Space

The habitable zone planet announced by NASA today is most probably Mars Like...at best a frozen snowball or slushball.  I make this determination based on a sober reading of NASA'S press release.   Kepler-186f is a star approximately 500 light years away in the Kepler 186 system.  Kepler 186 is a red dwarf, and 186f is the fifth planet from it's star, and it is smaller than the other planets in it's system.  This planet receives much less solar heat than Earth.  If it is not Venus like or Mars like in it's atmosphere then it is habitable.  Even then it is likely much colder than Earth.
As icy as it is in NASA's Image seen all over the web...

Most of us don't give much thought to the idea of escaping our problems on Earth by going into space. But those who want to colonize Mars often see it as an urgent need for humanity, to have a potential "second home" as they see it. It's also a common theme of science fiction, for instance in "If I forget thee, Oh Earth" by Arthur C. Clarke. In this case his young protagonist is on the Moon, looking towards the Earth.

A small icy object within the rings of Saturn may be a new moon, according to interpretation of images taken with Cassini's narrow angle camera on April 15, 2013 which show disturbances at the very edge of Saturn's A ring -- the outermost of the planet's large, bright rings.

One of these disturbances is an arc about 20 percent brighter than its surroundings, 750 miles (1,200 kilometers) long and 6 miles (10 kilometers) wide. Scientists also found unusual protuberances in the usually smooth profile at the ring's edge. Scientists believe the arc and protuberances are caused by the gravitational effects of a nearby object. 
The universe is big, as you can imagine. Even our galaxy is almost beyond comprehension. But measure it we do, at least as best we can. The most reliable method for making astronomical distance measurements is to use geometry - the 186-million-mile diameter of Earth's orbit is used to construct a baseline of a triangle, much as a land surveyor would use.
When he opened the sixth seal, I looked, and behold, there was a great earthquake, and the sun became black as sackcloth, the full moon became like blood, and the stars of the sky fell to the earth - Revelation 6:12-14

We've only had a few doomsday events come and go in 2014 but a new one arrives April 15th. No, it isn't the IRS, though that is doomsday for American wallets.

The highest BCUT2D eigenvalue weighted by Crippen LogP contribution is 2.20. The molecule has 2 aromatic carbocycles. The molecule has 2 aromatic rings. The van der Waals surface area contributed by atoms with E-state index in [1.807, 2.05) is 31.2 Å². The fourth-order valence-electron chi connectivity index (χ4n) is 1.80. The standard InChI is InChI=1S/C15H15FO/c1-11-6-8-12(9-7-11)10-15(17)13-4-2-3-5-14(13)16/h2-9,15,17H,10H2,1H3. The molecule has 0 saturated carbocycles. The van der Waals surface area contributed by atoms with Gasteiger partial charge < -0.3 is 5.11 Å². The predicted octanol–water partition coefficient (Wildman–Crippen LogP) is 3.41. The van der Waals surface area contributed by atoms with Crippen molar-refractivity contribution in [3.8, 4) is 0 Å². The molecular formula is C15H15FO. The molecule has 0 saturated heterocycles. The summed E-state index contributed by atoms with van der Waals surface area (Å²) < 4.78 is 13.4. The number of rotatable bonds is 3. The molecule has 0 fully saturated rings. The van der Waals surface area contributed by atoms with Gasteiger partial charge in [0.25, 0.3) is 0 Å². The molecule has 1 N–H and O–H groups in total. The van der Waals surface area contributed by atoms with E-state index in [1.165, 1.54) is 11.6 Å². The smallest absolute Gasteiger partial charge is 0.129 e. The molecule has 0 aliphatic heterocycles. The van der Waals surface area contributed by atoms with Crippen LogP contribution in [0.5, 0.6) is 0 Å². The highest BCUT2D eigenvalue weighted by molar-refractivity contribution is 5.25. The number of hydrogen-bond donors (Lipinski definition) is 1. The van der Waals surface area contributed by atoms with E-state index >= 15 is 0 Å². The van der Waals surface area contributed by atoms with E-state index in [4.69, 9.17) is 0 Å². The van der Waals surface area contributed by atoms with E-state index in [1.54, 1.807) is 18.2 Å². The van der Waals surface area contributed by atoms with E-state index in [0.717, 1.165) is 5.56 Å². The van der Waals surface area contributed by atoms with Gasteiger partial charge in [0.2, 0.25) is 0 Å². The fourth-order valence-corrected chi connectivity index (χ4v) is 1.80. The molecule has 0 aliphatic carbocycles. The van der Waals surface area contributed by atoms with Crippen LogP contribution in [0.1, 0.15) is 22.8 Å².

Most stars with masses similar to that of our Sun will end their lives as white dwarfs; small, very dense, and hot bodies that slowly cool down over billions of years. On the way to this final phase of their lives the stars throw their atmospheres out into the space and create planetary nebulae, colorful glowing clouds of gas surrounding the small, bright stellar relics.

An captured by ESO's Very Large Telescope (VLT), shows the remarkably round planetary nebula Abell 33, located about 1,500 light-years from Earth. A round appearance is uncommon. Usually something - for example, the way the star spins, or if the central star is one component of a double or multiple star system - disturbs the symmetry and causes the planetary nebula to display irregular shapes.


This week we get Mars in opposition and a bright red planet, but next week is a treat for space enthusiasts also. In the early morning hours of April 15th, north Americans can expect the moon to look a little different.

A total lunar eclipse is expected at this time, a phenomenon that occurs when the Earth, moon and sun are in perfect alignment, blanketing the moon in the Earth's shadow.


An unusual hexagonal shape surrounding Saturn's north pole was spotted on the planet for the first time thirty years ago and nothing similar, with such a regular geometry, has been found on any other (non-Earth, obviously) planet in the Solar System. 

That's not the only mystery. Saturn is the only planet in the Solar System whose rotation time remains unknown.  

Writing in Geophysical Research Letters, the University of the Basque Country Planetary Sciences Group has now been able to study and measure the phenomenon and, among other achievements, establish its rotation period. What is more, this period could be the same as that of the planet itself. 

The Baryon Oscillation Spectroscopic Survey  - BOSS - is the largest component of the third Sloan Digital Sky Survey (SDSS-III) and pioneered the use of quasars to map density variations in intergalactic gas at high redshifts, tracing the structure of the young universe.

BOSS charts the history of the universe's expansion and new measures of large-scale structure have yielded the most precise measurement of expansion since galaxies first formed.  


Evidence collected over a period of 16 years by NASA's Rossi X-ray Timing Explorer, a satellite in low-earth orbit equipped with instruments that measured variations in X-ray sources, has led to a paper in the Monthly Notices of the Royal Astronomical Society showing huge clouds of gas orbiting supermassive black holes at the centers of galaxies.

Picture a single cloud large enough to span the solar system from the sun to beyond Pluto's orbit. Now imagine many such clouds orbiting in a vast ring at the heart of a distant galaxy, occasionally dimming the X-ray light produced by the galaxy's monster black hole.